About neuroscience

About neuroscience

Neuroscience is the study of the brain and nervous system in both humans and non-human animals, and in both health and disease.   

It is a relatively new field of science, only emerging as a distinct subject in its own right during the 20th century.  However, it has grown rapidly and now covers multiple areas including novel technologies, and research into many brain functions and disorders, as well as applications as diverse as education, artificial intelligence and the law.

Weighing about 1.3 kg, the human brain consists of millions of individual nerve cells or neurons (as shown in the image) plus millions of additional cells known as glia*. These are all connected via microscopic points of contact into a vast network of interlinking circuits and sub-circuits.  

The brain is responsible for our thoughts, mood, emotions and intelligence, as well as our physical movement, breathing, heart rate and sleep. In short, it makes us who we are and facilitates almost every aspect of what it means to be alive.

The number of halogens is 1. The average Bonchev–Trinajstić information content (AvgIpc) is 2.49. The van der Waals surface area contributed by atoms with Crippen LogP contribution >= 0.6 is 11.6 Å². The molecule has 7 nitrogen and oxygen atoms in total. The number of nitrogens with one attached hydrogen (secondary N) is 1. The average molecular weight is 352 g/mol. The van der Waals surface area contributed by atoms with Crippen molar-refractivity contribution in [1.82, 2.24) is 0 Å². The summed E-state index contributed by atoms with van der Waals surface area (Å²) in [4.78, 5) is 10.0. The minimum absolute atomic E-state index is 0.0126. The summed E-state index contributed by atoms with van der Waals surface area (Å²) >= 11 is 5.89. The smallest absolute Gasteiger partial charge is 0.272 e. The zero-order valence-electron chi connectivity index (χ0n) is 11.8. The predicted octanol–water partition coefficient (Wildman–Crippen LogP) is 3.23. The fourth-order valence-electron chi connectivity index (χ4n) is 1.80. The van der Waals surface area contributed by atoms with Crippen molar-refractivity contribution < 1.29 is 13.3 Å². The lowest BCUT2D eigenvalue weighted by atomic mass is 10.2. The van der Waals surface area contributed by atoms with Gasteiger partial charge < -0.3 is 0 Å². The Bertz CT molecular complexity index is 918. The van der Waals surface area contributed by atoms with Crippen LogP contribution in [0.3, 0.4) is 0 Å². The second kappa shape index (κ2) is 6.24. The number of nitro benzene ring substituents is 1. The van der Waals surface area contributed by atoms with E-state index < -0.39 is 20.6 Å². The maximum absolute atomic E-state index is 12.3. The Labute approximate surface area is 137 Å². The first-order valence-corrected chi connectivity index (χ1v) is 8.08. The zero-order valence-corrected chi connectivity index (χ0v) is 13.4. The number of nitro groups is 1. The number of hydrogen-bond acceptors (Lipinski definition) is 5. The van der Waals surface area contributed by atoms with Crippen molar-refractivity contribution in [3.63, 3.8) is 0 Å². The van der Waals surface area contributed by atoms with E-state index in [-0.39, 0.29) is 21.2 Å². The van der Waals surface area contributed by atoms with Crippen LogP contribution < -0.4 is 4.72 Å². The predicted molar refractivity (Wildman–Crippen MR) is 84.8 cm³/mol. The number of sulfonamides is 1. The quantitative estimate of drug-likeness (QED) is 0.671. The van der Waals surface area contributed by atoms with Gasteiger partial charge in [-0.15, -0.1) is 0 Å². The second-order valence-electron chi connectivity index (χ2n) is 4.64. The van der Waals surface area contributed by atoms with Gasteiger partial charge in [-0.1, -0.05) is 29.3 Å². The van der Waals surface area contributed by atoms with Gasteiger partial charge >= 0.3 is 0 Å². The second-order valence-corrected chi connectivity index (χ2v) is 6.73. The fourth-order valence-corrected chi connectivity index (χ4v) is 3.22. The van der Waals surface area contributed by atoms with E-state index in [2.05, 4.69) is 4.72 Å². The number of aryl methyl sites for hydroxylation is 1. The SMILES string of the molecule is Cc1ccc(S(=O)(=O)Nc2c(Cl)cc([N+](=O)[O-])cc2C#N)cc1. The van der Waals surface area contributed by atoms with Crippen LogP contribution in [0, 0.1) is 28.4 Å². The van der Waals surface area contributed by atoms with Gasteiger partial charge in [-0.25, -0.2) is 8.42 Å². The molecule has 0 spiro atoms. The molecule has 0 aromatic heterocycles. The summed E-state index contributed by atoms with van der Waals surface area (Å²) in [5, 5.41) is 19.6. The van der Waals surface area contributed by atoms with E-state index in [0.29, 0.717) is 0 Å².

Neuroscientists have the daunting task of trying to understand how all these billions of neurons in the brain and nervous system work.

Although there has been incredible progress, there is still much left to discover.  What happens when we sleep that means it is essential to life? How does chronic pain develop - and how can we stop it doing so? Why do some parts of the brain seem more susceptible to disease than others? What is the neural basis of consciousness? Can we enhance the brain's ability to learn; and should we?

Learn more about neuroscience** in the videos and talksonline resources, and written resources

Or why not become a neuroscientist yourself?  Find out more in careers

 

 


* More information on the number of neurons and glia in the brain can be found in the following reference: 'von Bartheld, C., Bahney, J. and Herculano-Houzel, S. (2016). The search for true numbers of neurons and glial cells in the human brain: A review of 150 years of cell counting. Journal of Comparative Neurology, 524(18), pp.3865-3895'

** Please note that any information provided by the BNA via its website, publications, or its members is for informational purposes only and does not constitute medical advice; it is not intended to be a substitute for professional medical advice, diagnosis, or treatment.  Always seek the advice of a physician or other qualified health provider with any questions you may have regarding a medical condition.